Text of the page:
Mind, Movement, and Memory: Douglas Crimp and Peter Eleey on Choreographer Trisha Brown

Trisha Brown, Set and Reset. Photo by John Waite, courtesy of Trisha Brown Dance Company.

In conjunction with the recent Center-funded retrospective, Trisha Brown: In the New Body, organized by Bryn Mawr College, we invited author and art critic Douglas Crimp and MoMA PS1’s chief curator, Peter Eleey, to reflect on Brown’s influential choreographic practice, her “insistent relation to visual art and artists,” as Eleey says, and issues of “ownership” and preservation in dance. Brown is an internationally known post-modern innovator and an enduring renegade whose work had rarely been seen in Philadelphia prior to Bryn Mawr’s series, which spanned the major phases of Brown’s creative life.

Brown’s work has been the subject of Crimp’s critical writing, while Eleey organized an exhibition centered on the artist’s drawings at the Walker Art Center in 2008 and edited the accompanying publication Trisha Brown: So That the Audience Does Not Know Whether I Have Stopped Dancing. Their conversation follows.

Douglas Crimp: In March, I saw Stephen Petronio Company’s remounting of Trisha Brown’s Glacial Decoy. I remember seeing the work when Trisha made it, in 1979. It was her first proscenium work and thus a huge departure from the earlier work that I knew, which was sited in public, everyday, or museum and gallery spaces—the Accumulation pieces, Locus, the Structured pieces, Sololos, Line-Up. In the opening section of Glacial Decoy, the dancers emerge from behind the side legs only slightly and then dance right back out of sight, as if the dance were actually taking place in the wings. It was clearly a commentary on Trisha’s ambivalence about the proscenium as the place for her dances.

I was also struck by the work’s entirely new vocabulary of movement, which, unbeknownst to me, Trisha had invented the previous year for Watermotor. Here’s the way I described her movement in Artforum:

combinations of walking, hopping, skipping, bounding, leaping, falling, crouching, crawling, and lying down; extending, balancing, folding, shifting, twisting, and changing directions. The movements seem to come from the extremities one moment, the core another, the joints another—all done with unexpected shifts in velocity, from glacial slowness to lightning speed to stock stillness. 1

The movement that Trisha innovated in Watermotor and continued in Glacial Decoy was characterized by a luscious fluidity and flow. (You can really see it in Babette Mangolte’s slow-motion footage of Watermotor.) Stephen Petronio, Trisha’s first male dancer, had joined the company at that watershed moment, in 1979, so I figured if any company could get her movement style right more than three decades later, it would be his. I found the fluidity missing in the opening section of the Petronio Company’s Glacial Decoy, but it was there in the long centerpiece duet, danced by Cori Kresge and Emily Stone, enough to make seeing the dance again thoroughly satisfying.

Cori Kresge and Emily Stone in Glacial Decoy. © Yi-Chun Wu

Glacial Decoy was set on the Petronio Company by Diane Madden who was joined by Lisa Kraus, both of whom danced with Trisha at the same time as Petronio. Madden continued with her long after Petronio left to form his own company, and is now one of the two associate artistic directors of the Trisha Brown Dance Company. It’s a measure of what fine repetiteurs Madden and Kraus are that Glacial Decoy looked so good, but even more so how terrific the current young Trisha Brown Dance Company looked in its final repertory performances at the Brooklyn Academy of Music in January, when they danced Set and Reset (1983), Newark (Niweweorce) (1987), and Present Tense (2003), with decors respectively by Robert Rauschenberg, Donald Judd, and Elizabeth Murray. (Madden’s fellow associate artistic director, Carolyn Lucas, was, of course, also involved in coaching the company dancers.)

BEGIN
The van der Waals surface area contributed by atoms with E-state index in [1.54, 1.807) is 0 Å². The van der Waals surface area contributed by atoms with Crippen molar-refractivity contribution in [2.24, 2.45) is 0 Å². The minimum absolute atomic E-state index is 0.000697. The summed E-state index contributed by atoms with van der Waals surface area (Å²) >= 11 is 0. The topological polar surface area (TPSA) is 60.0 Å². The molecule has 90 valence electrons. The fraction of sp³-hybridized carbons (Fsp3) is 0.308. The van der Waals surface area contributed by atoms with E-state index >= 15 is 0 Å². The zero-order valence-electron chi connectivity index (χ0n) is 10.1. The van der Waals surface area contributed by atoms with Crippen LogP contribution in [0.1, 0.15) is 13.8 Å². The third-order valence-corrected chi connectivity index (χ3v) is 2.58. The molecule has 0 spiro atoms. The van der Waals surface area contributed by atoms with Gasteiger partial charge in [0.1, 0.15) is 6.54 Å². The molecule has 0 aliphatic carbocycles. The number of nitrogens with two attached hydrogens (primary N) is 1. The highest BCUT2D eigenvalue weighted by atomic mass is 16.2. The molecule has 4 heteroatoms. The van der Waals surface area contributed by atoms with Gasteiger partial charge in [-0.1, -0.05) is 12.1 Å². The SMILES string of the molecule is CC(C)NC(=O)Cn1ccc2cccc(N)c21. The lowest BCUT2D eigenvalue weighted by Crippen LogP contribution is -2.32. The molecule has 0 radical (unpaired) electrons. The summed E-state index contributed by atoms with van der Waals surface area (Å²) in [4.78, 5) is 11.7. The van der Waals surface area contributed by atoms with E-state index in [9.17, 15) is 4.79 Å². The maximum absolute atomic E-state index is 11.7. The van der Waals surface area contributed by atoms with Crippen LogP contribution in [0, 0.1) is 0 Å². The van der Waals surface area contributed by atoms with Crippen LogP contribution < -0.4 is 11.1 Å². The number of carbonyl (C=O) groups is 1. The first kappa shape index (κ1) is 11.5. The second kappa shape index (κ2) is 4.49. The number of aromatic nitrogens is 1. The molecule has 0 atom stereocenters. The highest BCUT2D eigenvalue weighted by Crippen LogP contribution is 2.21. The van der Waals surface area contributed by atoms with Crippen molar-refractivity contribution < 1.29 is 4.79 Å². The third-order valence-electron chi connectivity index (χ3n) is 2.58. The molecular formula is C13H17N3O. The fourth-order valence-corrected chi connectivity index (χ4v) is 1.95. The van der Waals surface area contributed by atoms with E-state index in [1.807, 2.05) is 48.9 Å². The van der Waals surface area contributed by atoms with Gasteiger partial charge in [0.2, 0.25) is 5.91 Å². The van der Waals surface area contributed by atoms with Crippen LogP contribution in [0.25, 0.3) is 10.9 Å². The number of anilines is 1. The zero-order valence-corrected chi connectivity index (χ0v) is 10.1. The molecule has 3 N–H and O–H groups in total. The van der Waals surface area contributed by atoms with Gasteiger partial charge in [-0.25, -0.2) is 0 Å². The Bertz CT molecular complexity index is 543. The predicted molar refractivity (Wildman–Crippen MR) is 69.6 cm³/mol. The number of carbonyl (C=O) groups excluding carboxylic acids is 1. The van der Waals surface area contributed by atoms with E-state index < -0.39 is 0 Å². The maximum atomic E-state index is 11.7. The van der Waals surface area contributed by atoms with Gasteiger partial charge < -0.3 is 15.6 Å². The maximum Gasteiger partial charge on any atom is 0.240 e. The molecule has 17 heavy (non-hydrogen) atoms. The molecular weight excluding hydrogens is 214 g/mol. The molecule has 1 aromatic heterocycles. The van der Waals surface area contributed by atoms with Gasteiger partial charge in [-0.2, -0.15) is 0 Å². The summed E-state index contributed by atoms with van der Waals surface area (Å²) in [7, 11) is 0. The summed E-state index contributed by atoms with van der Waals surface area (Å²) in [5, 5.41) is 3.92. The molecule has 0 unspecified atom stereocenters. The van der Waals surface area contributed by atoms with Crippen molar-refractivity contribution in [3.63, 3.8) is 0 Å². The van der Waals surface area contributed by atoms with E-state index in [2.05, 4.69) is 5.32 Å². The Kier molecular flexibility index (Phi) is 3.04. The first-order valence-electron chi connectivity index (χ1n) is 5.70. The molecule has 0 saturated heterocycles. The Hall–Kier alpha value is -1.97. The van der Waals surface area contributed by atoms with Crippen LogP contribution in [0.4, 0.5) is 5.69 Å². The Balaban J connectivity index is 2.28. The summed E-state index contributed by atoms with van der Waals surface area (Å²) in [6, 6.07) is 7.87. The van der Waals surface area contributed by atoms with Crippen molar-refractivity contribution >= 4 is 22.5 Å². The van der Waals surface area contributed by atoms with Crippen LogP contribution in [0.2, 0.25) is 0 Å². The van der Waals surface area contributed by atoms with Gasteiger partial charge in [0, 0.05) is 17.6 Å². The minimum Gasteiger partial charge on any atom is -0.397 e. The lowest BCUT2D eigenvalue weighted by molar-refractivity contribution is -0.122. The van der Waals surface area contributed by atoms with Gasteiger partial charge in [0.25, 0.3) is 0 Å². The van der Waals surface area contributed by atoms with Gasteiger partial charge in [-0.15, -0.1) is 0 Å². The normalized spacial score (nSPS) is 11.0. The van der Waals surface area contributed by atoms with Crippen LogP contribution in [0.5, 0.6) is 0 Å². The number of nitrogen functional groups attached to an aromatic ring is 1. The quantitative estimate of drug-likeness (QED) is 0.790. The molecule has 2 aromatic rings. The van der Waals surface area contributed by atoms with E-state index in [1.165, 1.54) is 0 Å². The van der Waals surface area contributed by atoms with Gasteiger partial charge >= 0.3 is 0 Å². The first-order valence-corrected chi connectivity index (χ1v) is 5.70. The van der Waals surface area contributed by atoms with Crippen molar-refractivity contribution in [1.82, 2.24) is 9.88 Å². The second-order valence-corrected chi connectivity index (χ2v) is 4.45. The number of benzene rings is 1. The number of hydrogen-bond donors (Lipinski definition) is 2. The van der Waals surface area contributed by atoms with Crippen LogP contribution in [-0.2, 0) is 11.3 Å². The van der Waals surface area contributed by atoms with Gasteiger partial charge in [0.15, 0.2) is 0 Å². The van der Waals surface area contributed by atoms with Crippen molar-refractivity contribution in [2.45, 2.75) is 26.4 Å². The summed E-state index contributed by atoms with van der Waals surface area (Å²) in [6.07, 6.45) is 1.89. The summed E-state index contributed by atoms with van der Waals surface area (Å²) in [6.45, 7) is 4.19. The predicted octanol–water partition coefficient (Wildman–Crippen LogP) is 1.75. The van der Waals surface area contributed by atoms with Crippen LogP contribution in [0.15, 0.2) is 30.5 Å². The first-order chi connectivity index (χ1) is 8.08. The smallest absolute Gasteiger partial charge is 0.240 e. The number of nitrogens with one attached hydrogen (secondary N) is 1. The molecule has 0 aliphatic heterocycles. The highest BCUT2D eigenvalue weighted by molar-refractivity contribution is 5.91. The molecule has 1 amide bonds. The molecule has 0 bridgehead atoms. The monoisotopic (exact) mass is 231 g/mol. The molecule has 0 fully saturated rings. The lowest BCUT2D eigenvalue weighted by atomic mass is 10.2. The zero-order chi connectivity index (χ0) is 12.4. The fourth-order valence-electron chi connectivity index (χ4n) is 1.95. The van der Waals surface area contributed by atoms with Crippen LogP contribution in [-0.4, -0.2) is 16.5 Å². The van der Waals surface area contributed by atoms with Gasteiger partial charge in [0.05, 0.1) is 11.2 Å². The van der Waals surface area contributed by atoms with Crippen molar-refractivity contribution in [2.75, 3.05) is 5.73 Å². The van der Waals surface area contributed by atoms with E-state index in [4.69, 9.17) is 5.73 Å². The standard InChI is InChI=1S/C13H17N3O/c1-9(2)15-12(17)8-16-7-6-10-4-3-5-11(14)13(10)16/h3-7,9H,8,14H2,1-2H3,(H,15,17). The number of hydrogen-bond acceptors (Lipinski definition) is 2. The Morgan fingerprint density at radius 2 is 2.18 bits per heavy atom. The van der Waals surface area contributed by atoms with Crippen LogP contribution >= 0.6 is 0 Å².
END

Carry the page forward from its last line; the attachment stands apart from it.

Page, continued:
One performer in particular, Marc Crousillat, just blew me away. With his long, seemingly jointless limbs, his fluidity matched Trisha’s own. That soft flexibility is so hard to achieve. So many dancers these days seem to train their bodies to snap rather than flow from one position to another. To me, getting dancers to loosen up was one of Trisha’s great choreographic achievements. As early as 1979, when she made Glacial Decoy, Trisha told Yvonne Rainer in a conversation we published in October:

If I go to a concert and see someone beating his body or blasting it against the floor, I’m horrified, aesthetically and physically. I can’t believe that people still do that sort of thing. But I’m aware that it’s still 80% of dance. I do not participate in that. I do have very sharp, dynamic movement in my dances, but it doesn’t come from that look like you’re going to explode. 2

It’s funny, because Trisha’s Watermotor looked exactly like a series of explosions, but explosions that were natural to a body in motion and could be manifest in the flick of a wrist as much as a leap into the air.


Peter Eleey: In considering the qualities of Trisha’s movements, I think it is important to also note her use of stillness and the absence of movement where we expect it—what she evoked when she memorably described standing still “so that the audience does not know whether I have stopped dancing.” Those moments of ambivalence and evasion that you describe in Glacial Decoy seem related, as does her late solo with her back turned to the audience, the magisterial If You Couldn’t See Me (1994).

I found myself thinking about these elements in Trisha’s work in a recent conversation about the hypervisibility of artists—and all of us more generally—in our age of social media and governmental surveillance. Her periodic employment of kinds of counterperformance seems useful against this backdrop. More broadly, I have found myself wondering about the crescendo of interest in her work over the past decade. Just as there are moments when she stopped moving, turned her back to the audience, or directed the dancers to skirt the edges of the stage, Trisha often alternated between movements and methods that appear automatic and those that seem highly conscious and self-aware. “The body solves problems before the mind knows you had one,” she has said, and I suspect that there is something alluringly authentic about this—evoking, within a highly evolved structure, a primal, pre-modern, pre-conscious way of moving through the world—that is part of her appeal today.